|Clinical Impact:||Concomitant use of CATAFLAM and cyclosporine may increase cyclosporine’s’ nephrotoxicity.|
|Intervention:||During concomitant use of CATAFLAM and cyclosporine, monitor patients for signs of worsening renal function.|
|NSAIDs and Salicylates|
|Clinical Impact:||Concomitant use of diclofenac with other NSAIDs or salicylates (e.g., diflunisal, salsalate) increases the risk of GI toxicity, with little or no increase in efficacy (see WARNINGS; Gastrointestinal Bleeding, Ulceration, and Perforation).|
|Intervention:||The concomitant use of diclofenac with other NSAIDs or salicylates is not recommended.|
|Clinical Impact:||Concomitant use of CATAFLAM and pemetrexed may increase the risk of pemetrexed-associated myelosuppression, renal, and GI toxicity (see the pemetrexed prescribing information).|
|Intervention:||During concomitant use of CATAFLAM and pemetrexed, in patients with renal impairment whose creatinine clearance ranges from 45 to 79 mL/min, monitor for myelosuppression, renal and GI toxicity.
NSAIDs with short elimination half-lives (e.g., diclofenac, indomethacin) should be avoided for a period of two days before, the day of, and two days following administration of pemetrexed.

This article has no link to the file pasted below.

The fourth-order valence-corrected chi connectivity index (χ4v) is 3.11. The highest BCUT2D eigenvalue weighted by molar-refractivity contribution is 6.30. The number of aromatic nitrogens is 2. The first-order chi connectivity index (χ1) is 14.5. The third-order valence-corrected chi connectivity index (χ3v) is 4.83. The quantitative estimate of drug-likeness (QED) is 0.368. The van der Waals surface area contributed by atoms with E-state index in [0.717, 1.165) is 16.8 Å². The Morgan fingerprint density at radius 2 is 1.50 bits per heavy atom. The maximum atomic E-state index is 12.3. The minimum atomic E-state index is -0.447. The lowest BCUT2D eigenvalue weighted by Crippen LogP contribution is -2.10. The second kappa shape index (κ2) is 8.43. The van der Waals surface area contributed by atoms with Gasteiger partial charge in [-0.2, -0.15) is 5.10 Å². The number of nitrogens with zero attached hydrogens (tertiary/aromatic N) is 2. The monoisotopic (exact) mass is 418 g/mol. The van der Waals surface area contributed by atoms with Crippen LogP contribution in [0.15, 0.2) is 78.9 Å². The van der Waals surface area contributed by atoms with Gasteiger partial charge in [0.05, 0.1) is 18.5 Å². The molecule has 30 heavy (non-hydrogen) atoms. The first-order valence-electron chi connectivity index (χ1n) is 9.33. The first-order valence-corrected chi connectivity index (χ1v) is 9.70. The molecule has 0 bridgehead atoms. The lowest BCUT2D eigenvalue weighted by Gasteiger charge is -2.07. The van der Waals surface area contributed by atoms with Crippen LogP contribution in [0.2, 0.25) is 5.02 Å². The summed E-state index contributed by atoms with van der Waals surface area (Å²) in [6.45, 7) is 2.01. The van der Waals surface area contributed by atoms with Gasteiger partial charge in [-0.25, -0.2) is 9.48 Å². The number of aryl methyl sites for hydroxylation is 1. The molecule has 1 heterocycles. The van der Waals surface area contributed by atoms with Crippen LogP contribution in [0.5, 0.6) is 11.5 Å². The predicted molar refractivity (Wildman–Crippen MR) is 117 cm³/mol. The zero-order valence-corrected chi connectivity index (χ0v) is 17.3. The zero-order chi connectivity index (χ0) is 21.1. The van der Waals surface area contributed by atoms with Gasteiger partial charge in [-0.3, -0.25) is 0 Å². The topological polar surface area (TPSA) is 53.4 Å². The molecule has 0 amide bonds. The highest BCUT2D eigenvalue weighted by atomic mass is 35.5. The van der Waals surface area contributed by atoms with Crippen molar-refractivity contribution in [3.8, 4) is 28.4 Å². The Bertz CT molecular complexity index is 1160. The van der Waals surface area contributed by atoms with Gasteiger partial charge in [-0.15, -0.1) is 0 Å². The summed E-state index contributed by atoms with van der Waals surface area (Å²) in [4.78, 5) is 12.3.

In the absence of data regarding potential interaction between pemetrexed and NSAIDs with longer half-lives (e.g., meloxicam, nabumetone), patients taking these NSAIDs should interrupt dosing for at least five days before, the day of, and two days following pemetrexed administration.
|CYP2C9 Inhibitors or Inducers:|
|Clinical Impact:||Diclofenac is metabolized by cytochrome P450 enzymes, predominantly by CYP2C9. Co-administration of diclofenac with CYP2C9 inhibitors (e.g. voriconazole) may enhance the exposure and toxicity of diclofenac whereas coadministration with CYP2C9 inducers (e.g. rifampin) may lead to compromised efficacy of diclofenac.|
|Intervention:||A dosage adjustment may be warranted when diclofenac is administered with CYP2C9 inhibitors or inducers (see CLINICAL PHARMACOLOGY; Pharmacokinetics).|
Read the Cataflam Drug Interactions Center for a complete guide to possible interactions
Last reviewed on RxList: 6/7/2016